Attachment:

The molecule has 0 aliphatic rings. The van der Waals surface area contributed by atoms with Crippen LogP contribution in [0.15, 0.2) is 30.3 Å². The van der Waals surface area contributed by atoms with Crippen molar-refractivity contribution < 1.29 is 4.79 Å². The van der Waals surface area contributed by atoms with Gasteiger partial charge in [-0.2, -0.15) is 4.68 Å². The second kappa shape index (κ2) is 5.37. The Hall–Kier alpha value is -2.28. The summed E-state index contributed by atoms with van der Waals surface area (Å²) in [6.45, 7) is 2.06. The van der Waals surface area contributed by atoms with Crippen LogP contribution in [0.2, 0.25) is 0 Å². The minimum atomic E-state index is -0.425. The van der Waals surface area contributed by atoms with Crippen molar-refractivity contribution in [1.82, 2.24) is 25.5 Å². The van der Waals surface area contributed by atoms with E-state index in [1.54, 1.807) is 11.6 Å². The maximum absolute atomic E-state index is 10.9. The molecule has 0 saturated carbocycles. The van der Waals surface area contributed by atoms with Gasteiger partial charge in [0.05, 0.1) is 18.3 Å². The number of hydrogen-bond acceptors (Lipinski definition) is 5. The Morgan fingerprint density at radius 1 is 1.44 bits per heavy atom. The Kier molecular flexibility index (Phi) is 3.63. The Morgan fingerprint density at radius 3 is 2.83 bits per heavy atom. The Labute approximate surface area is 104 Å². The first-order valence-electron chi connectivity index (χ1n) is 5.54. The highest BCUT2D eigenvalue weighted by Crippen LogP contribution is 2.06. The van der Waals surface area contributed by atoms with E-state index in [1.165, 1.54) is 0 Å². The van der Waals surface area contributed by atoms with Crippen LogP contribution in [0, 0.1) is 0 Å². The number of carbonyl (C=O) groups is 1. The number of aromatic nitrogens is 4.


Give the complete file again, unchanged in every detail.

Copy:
The molecule has 0 aliphatic rings. The van der Waals surface area contributed by atoms with Crippen LogP contribution in [0.15, 0.2) is 30.3 Å². The van der Waals surface area contributed by atoms with Crippen molar-refractivity contribution < 1.29 is 4.79 Å². The van der Waals surface area contributed by atoms with Gasteiger partial charge in [-0.2, -0.15) is 4.68 Å². The second kappa shape index (κ2) is 5.37. The Hall–Kier alpha value is -2.28. The summed E-state index contributed by atoms with van der Waals surface area (Å²) in [6.45, 7) is 2.06. The van der Waals surface area contributed by atoms with Crippen LogP contribution in [0.2, 0.25) is 0 Å². The minimum atomic E-state index is -0.425. The van der Waals surface area contributed by atoms with Crippen molar-refractivity contribution in [1.82, 2.24) is 25.5 Å². The van der Waals surface area contributed by atoms with E-state index in [1.54, 1.807) is 11.6 Å². The maximum absolute atomic E-state index is 10.9. The molecule has 0 saturated carbocycles. The van der Waals surface area contributed by atoms with Gasteiger partial charge in [0.05, 0.1) is 18.3 Å². The number of hydrogen-bond acceptors (Lipinski definition) is 5. The Morgan fingerprint density at radius 1 is 1.44 bits per heavy atom. The Kier molecular flexibility index (Phi) is 3.63. The Morgan fingerprint density at radius 3 is 2.83 bits per heavy atom. The Labute approximate surface area is 104 Å². The first-order valence-electron chi connectivity index (χ1n) is 5.54. The highest BCUT2D eigenvalue weighted by Crippen LogP contribution is 2.06. The van der Waals surface area contributed by atoms with E-state index in [1.165, 1.54) is 0 Å². The van der Waals surface area contributed by atoms with Crippen LogP contribution in [0, 0.1) is 0 Å². The number of carbonyl (C=O) groups is 1. The number of aromatic nitrogens is 4.